-  the lack of alternative, competitive sources of external supply;

  -  consistency, quality and reliability of service delivery;

  -  efficiency and effectiveness;

  -  depth and range of expertise;

  -  retention of basic intelligent customer capability;

  -  accountability;

  -  integrity, impartiality and independence;

  -  confidentiality, security and political sensitivity;

  -  equality of treatment; and

  -  overriding public interest.

The CCSU believed that each of these criteria provided a justification for services to be provided by the public rather than the private sector.

  238.    In its 1994 White Paper The Civil Service-Continuity and Change (Cm 2627) the then Government affirmed its commitment to the "Next Steps process" of creating executive agencies, but also began to define a limit to that process. It said (paragraph 2.22) "The Government does not, however, envisage extending the formal establishment of agencies into areas of the Civil Service primarily concerned with policy. In these areas, the continued need for close Ministerial involvement in the work and flexibility in organisation and management to meet policy developments agreed by Ministers is not fully compatible with the clear delegation characteristics of agencies. For day-to-day support for Ministers on policy matters, policy divisions on existing lines will continue to be the preferred model, adapted by departments as necessary to deal with changing workloads."

  239.    The Committee received evidence from Sir Terence Burns that this intention had been borne out in practice. Speaking about the extent to which the work of the Treasury itself could or could not be done elsewhere, Sir Terence said (Q 1428) that the bulk of the Treasury's work was about public policy, and described the small groups of professionals in the Treasury "who are dealing with a particular item of work where in the main they will be shadowing what some other part of the system is actually engaged in terms of delivering services to the public and it is work which is at a high intellectual level, it is very fast-moving in terms of very quickly you are moving people from one topic to another topic at quite a rapid pace and I do not think it is work that is really ever going to be suitable for contracting out." He added (Q 1438) that "undoubtedly there is an irreducible core. With the kind of policy work that we do in the Treasury and the sort of work we do for Ministers, I just do not see it being contracted out and being done by outside agencies for Ministers." In relation to the policy process in Whitehall, Sir Terence said (Q 1439) "a lot of the people who are engaged in it are engaged in it because they greatly enjoy public policy, not because they are great managers. One of the things that having Next Step agencies has done is it has enabled us to get much better managers into the bits which need managing and to keep the people who are really outstanding policy advisers in the parts where their talents are also really exploited."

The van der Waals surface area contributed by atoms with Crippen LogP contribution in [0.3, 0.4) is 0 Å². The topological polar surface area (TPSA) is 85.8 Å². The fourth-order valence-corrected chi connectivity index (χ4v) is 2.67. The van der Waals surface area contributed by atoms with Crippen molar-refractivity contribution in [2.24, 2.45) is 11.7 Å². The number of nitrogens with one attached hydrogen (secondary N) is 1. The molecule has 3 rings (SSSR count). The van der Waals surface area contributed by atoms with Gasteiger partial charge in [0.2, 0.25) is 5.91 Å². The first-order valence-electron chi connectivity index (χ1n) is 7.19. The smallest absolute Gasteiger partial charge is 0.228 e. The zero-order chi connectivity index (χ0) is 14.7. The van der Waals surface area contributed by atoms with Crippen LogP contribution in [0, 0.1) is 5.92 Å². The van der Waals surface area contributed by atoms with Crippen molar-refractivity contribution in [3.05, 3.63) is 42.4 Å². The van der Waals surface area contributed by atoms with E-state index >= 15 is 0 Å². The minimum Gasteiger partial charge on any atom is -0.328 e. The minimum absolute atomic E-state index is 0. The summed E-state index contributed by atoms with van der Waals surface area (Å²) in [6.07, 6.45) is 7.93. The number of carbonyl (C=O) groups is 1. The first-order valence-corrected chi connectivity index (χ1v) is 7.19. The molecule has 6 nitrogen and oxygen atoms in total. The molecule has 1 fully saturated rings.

240.    The importance of retaining a core of Senior Civil Servants to give advice was stressed by Sir Peter Carey (Special Report, p 224). He wrote, "The concept of loosening up the service and opening it to other influence is sound enough, indeed desirable. But it should be recognised that there are certain functions which do not lend themselves to experience imported from other spheres. There is an irreducible minimum (arguably already passed) of functions which not only should be retained within the public service but which must be left in the hands of those whose expertise it is. This expertise is the tendering of objective analysis and advice to Ministers, the preparation and implementation of legislation and the operation of the Whitehall machine through its complex Cabinet Committee structure".

  241.    Sir Brian Barder (Special Report, p 215) said that in considering whether a function was suitable for transfer outside the public service, the key question was Ministerial responsibility. The removal of public sector constraints might permit a function to be performed more efficiently and economically "but has to be balanced against dilution or loss of Ministerial responsibility and Parliamentary control. Current attempts to fudge this-Regulators and Chief Executives, partially answerable in some areas to Ministers and Parliament; the attempt to divorce operational from policy decisions-seem unlikely to prove durable. If a function is to be removed from the public sphere, the loss of Ministerial and Parliamentary oversight and control should be demonstrably acceptable to a broad consensus of inter-party and independent opinion."